Here’s Why Every Houston Landlord Should Require Renters’ Insurance

September 4, 2019 by Jorge Lopez

Why Every Houston Landlord Should Require Renters’ Insurance

Among real estate investors and landlords, risk reduction is a significant challenge that must be faced. You have multiple options for protecting your investment, but in terms of your tenants, requiring everyone to carry renters’ insurance is one of the smartest moves you can make.

What is Renters’ Insurance?

Renters’ insurance is protection that renters can purchase in the form of an insurance policy that safeguards them financially as well as their possessions against theft or damage. It also provides a certain degree of protection to landlords, which makes it a mutually beneficial policy.

Although some people are instantly turned off by the concept of “insurance,” the reality is that renters’ insurance is extremely cheap … especially here in Houston.

“Texas renters insurance is pretty inexpensive. The average is around fifteen dollars a month for $10,000 of personal property coverage and $100,000 of liability,” Effective Coverage explains. “If you need more coverage than that, you might be looking at twenty dollars a month. Basically, it is the cost of having a pizza delivered once.”

From a landlord’s perspective, cost isn’t even an issue. You’ll be requiring your tenants to pay for it. But it’s nice to know it’s affordable for tenants and won’t strain them financially.

What Does Renters’ Insurance Cover?

The purpose of renters’ insurance is to cover the personal property of your tenants. A typical comprehensive policy will cover the cost of replacing any personal belongings (such as furniture, electronics, clothing, jewelry, and appliances) if they’re stolen or damaged by any of the following mishaps:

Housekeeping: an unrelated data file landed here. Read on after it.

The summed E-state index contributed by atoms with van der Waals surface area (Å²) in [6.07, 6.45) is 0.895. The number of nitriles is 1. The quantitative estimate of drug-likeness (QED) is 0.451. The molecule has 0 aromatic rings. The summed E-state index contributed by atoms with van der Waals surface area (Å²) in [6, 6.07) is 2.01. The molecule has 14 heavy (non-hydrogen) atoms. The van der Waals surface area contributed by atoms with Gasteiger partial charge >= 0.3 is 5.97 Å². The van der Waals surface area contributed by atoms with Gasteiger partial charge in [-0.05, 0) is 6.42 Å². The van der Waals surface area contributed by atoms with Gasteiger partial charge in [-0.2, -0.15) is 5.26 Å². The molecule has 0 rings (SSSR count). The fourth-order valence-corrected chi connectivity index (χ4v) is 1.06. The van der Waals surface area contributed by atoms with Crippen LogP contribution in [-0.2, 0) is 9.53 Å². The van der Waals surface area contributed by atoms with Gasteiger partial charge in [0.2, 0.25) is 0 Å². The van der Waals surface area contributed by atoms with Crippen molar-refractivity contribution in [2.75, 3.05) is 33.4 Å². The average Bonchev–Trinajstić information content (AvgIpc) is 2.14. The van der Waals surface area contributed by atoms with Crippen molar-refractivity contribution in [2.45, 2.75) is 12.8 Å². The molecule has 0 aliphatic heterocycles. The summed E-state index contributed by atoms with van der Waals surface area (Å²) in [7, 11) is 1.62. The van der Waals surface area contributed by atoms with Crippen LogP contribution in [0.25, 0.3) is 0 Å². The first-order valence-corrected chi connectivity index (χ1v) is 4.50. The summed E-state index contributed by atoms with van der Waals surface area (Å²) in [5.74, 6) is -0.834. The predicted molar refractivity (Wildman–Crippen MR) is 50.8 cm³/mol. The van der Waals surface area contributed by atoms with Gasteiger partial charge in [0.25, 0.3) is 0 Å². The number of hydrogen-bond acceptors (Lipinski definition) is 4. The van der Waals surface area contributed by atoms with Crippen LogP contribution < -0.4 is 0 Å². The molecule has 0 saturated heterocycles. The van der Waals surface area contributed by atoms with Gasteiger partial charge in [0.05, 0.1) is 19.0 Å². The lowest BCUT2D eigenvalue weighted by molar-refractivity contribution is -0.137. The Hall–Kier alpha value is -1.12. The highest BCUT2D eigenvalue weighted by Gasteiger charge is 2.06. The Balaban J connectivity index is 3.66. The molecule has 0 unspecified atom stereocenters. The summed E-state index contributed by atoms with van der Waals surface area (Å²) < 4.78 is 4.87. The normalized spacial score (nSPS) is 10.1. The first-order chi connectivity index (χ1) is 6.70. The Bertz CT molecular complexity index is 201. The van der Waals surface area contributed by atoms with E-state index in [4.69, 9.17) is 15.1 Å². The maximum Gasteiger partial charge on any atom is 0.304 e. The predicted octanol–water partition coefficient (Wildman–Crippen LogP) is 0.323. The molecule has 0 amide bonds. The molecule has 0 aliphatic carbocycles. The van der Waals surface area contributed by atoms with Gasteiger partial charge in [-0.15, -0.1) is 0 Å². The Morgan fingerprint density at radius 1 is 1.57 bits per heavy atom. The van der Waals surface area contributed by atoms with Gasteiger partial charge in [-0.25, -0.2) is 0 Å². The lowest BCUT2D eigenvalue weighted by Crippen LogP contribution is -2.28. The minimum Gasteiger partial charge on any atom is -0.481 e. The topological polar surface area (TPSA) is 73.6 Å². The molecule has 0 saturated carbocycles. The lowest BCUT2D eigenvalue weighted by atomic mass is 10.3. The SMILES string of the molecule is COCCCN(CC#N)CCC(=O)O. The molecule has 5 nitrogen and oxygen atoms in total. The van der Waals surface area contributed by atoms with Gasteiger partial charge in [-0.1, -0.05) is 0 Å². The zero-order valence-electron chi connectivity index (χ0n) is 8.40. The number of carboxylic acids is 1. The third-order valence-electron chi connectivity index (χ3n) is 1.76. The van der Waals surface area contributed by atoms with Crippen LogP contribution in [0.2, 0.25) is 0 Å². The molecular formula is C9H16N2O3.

• Fire and lightning
  • Windstorm and hail
  • Explosions
  • Riots
  • Damage by aircraft
  • Damage by vehicle
  • Vandalism
  • Smoke damage
  • Theft
  • Falling objects
  • Volcanic eruption
  • Water damage
  • Freezing pipes
  • Short-circuit damage to electronic devices
  • Weight of snow, ice, or sleet

As an added benefit for tenants, renters’ insurance will even cover property when it’s not inside the home. (For example, if a laptop is stolen while the renter is at Starbucks, it’s still covered by the policy.)

Renters’ insurance also covers personal liability and medical bills. In other words, if a tenant’s dog bites a visitor, the incident would theoretically be covered under the policy.

In addition, renters’ insurance provides coverage for temporary living expenses in the unfortunate event that the property is no longer inhabitable. It reimburses hotel bills, food (if it’s in excess of what the renter would normally pay), and other basic expenses.

Most important, at least from your perspective, renters’ insurance typically pays for the landlord/property owner’s property insurance deductible in cases where the property suffers significant damage. For example, if your tenant floods the kitchen in your apartment and it requires $10,000 for repairs, a renters’ insurance policy will pay for the deductible on your policy (which could save you hundreds or even thousands).

What Does Renters’ Insurance Not Cover?